Doorstops and Paperweights

Ted Stevens (R-Alaska), chairman of the Senate Commerce Committee, has come up with what he believes is a brilliant idea. He thinks the FCC should have to the power to hold cable and satellite channels to the same decency standards as over-the-air broadcasters. Rep. Joe Barton (R-Texas), Stevens' counterpart in the House, agrees. Each plans to propose bills to that end in his respective house of the U.S. Congress. Many of their colleagues, eager to always be viewed as tough on indecency, are ready to sign on to their proposed legislation. Never mind the fact that the courts have struck down similar legislation in the past. Stevens, doesn't see this as a problem. If he got his wish, Congress would just pass it and then, according to Stevens, "take [the cable and satellite industry] on and let the courts decide."

At the core of Senator Stevens' rationale is the fact that cable and satellite have become almost as ubiquitous as broadcast TV. Over 80% of all U.S. homes now subscribe to cable or satellite TV. In those homes, Stevens and his cohorts would argue, viewers make little or no distinction between subscription channels and broadcast channels, which are right along side each other on the cable or satellite box. Therefore, he feels that they should all be held to the same standard of decency. On the surface, that sounds like a sensible argument. However, there are three major problems with his proposed legislation.

First, unlike broadcast television, people choose to bring cable and satellite TV channels into their homes. This choice is a private contract between the company and the subscriber, delivered over that company's equipment. No one is forced to subscribe to cable or satellite TV. In fact, subscribers pay an ever-increasing subscription price for such a privilege.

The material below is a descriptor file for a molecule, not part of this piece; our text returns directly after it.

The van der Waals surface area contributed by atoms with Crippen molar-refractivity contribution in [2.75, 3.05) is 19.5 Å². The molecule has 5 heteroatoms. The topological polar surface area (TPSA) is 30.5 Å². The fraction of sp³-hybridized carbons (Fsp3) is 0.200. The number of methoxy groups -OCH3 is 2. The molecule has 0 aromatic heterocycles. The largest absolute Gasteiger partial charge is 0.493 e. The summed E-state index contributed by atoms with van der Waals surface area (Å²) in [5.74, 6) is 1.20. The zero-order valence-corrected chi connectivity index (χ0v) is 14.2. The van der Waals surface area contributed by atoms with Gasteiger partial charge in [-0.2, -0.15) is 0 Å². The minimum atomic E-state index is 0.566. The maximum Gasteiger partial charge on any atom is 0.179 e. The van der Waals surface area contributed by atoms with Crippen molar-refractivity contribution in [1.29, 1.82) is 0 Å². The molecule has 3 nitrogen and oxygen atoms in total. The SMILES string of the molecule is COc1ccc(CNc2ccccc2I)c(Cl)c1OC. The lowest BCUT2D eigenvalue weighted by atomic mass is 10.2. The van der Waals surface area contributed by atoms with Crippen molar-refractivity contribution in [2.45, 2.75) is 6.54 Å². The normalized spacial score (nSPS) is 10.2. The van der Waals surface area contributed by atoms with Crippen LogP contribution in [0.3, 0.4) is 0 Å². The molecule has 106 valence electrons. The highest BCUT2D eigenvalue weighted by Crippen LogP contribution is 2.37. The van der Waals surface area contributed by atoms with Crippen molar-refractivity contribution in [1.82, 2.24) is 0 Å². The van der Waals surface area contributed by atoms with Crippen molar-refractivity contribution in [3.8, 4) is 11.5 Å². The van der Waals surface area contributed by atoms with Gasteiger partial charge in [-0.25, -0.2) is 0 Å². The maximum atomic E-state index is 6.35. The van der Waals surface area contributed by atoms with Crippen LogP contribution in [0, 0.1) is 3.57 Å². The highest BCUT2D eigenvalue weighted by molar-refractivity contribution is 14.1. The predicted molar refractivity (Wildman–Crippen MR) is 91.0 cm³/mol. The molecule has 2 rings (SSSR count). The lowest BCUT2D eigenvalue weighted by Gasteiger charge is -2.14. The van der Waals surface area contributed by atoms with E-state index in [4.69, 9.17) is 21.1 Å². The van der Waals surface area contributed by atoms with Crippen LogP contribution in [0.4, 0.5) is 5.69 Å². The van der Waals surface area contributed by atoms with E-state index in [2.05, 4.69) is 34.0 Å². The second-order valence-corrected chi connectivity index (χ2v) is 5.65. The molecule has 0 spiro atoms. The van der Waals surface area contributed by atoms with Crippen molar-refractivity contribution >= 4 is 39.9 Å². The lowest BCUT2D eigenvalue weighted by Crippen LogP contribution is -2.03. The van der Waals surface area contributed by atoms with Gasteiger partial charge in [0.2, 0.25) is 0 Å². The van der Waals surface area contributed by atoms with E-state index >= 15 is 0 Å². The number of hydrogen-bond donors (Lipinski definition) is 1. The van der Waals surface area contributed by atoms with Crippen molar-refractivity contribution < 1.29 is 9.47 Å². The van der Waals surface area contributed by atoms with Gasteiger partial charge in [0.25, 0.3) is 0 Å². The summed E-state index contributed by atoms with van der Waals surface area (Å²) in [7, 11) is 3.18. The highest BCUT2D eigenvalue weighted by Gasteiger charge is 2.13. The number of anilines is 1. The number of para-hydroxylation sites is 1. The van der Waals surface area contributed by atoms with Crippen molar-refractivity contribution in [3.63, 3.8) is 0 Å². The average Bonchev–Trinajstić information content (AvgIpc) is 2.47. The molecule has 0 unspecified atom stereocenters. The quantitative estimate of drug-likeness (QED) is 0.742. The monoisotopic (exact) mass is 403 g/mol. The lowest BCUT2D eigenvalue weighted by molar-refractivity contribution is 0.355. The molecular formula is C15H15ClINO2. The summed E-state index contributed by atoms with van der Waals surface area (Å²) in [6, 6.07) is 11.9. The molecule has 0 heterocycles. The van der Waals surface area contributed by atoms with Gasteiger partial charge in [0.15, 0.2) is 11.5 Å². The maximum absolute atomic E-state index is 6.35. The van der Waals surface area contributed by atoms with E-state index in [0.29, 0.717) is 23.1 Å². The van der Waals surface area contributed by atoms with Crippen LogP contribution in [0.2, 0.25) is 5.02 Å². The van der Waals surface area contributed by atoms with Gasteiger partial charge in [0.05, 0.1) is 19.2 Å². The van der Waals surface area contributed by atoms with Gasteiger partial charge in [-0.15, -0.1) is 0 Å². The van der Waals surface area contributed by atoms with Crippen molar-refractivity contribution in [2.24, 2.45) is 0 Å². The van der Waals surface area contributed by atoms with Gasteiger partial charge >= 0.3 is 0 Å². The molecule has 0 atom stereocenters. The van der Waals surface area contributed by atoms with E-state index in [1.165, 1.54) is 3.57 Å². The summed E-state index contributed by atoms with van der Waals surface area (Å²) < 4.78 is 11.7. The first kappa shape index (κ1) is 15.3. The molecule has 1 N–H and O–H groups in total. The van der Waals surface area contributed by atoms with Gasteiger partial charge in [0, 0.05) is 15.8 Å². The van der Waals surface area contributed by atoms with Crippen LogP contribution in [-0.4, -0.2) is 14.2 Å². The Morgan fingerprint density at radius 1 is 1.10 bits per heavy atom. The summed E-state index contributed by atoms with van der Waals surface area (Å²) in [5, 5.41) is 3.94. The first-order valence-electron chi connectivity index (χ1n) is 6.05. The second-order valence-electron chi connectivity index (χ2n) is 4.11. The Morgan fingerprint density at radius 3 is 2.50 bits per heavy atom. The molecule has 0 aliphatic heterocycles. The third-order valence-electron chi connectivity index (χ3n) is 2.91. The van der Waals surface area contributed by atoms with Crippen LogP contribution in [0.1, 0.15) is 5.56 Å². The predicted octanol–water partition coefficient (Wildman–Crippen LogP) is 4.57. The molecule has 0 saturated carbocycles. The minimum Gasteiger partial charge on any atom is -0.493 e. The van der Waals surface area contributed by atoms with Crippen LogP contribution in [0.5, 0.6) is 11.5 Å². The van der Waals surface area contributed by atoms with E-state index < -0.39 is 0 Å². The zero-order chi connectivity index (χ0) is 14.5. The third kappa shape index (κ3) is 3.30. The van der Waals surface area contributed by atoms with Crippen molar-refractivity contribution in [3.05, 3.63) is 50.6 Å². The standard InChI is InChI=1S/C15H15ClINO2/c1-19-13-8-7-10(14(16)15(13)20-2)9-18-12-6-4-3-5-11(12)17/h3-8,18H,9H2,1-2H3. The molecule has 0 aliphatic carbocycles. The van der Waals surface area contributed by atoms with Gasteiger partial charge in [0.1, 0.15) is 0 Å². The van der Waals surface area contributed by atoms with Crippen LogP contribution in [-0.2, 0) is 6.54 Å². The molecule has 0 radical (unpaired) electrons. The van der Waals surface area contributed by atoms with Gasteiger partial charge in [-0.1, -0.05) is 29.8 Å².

Most people, except those who live in mountainous and/or rural areas, can receive broadcast channels over the air with a strong antenna. Even those who live in areas where over-the-air channels cannot be accessed with an antenna can subscribe to a very basic package that includes only their local channels and basic cable channels like The Weather Channel, some home-shopping channels, and one or two religious channels. Decency would never be an issue with any of the aforementioned cable channels, so where is their argument?

The argument against regulating premium channels like HBO, which Stevens wants to include in his legislation, should be a no-brainer. These channels do not come with any basic package and are selected and paid for individually by their subscribers.